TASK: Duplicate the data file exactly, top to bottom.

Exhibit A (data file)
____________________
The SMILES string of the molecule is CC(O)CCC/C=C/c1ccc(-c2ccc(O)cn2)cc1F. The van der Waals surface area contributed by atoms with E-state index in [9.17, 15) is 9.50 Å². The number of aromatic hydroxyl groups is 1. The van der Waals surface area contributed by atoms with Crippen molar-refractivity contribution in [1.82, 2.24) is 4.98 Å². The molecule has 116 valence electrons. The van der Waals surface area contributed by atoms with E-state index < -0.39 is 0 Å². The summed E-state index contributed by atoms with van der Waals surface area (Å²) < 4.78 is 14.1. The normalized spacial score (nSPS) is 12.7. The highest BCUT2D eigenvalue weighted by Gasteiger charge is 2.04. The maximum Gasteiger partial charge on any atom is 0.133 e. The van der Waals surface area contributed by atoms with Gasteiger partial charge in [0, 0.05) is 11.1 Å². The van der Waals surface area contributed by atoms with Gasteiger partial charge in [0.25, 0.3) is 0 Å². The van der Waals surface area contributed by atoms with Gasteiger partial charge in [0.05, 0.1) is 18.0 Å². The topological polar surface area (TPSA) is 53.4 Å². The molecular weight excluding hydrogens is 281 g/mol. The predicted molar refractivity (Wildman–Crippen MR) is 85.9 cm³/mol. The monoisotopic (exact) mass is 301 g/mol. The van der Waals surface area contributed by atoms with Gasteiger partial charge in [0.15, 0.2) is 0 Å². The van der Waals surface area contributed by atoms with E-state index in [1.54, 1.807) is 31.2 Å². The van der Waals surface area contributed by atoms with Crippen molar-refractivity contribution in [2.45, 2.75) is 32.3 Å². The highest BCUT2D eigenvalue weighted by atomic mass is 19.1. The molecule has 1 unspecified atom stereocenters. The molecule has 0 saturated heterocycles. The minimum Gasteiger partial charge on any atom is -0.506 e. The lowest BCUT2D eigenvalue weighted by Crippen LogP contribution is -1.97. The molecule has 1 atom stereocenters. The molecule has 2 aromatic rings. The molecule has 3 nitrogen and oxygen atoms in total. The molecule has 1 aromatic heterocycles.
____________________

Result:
The SMILES string of the molecule is CC(O)CCC/C=C/c1ccc(-c2ccc(O)cn2)cc1F. The van der Waals surface area contributed by atoms with E-state index in [9.17, 15) is 9.50 Å². The number of aromatic hydroxyl groups is 1. The van der Waals surface area contributed by atoms with Crippen molar-refractivity contribution in [1.82, 2.24) is 4.98 Å². The molecule has 116 valence electrons. The van der Waals surface area contributed by atoms with E-state index < -0.39 is 0 Å². The summed E-state index contributed by atoms with van der Waals surface area (Å²) < 4.78 is 14.1. The normalized spacial score (nSPS) is 12.7. The highest BCUT2D eigenvalue weighted by Gasteiger charge is 2.04. The maximum Gasteiger partial charge on any atom is 0.133 e. The van der Waals surface area contributed by atoms with Gasteiger partial charge in [0, 0.05) is 11.1 Å². The van der Waals surface area contributed by atoms with Gasteiger partial charge in [0.25, 0.3) is 0 Å². The van der Waals surface area contributed by atoms with Gasteiger partial charge in [0.05, 0.1) is 18.0 Å². The topological polar surface area (TPSA) is 53.4 Å². The molecular weight excluding hydrogens is 281 g/mol. The predicted molar refractivity (Wildman–Crippen MR) is 85.9 cm³/mol. The monoisotopic (exact) mass is 301 g/mol. The van der Waals surface area contributed by atoms with Gasteiger partial charge in [0.15, 0.2) is 0 Å². The van der Waals surface area contributed by atoms with E-state index in [1.54, 1.807) is 31.2 Å². The van der Waals surface area contributed by atoms with Crippen molar-refractivity contribution in [2.45, 2.75) is 32.3 Å². The highest BCUT2D eigenvalue weighted by atomic mass is 19.1. The molecule has 1 unspecified atom stereocenters. The molecule has 0 saturated heterocycles. The minimum Gasteiger partial charge on any atom is -0.506 e. The lowest BCUT2D eigenvalue weighted by Crippen LogP contribution is -1.97. The molecule has 1 atom stereocenters. The molecule has 2 aromatic rings. The molecule has 3 nitrogen and oxygen atoms in total. The molecule has 1 aromatic heterocycles.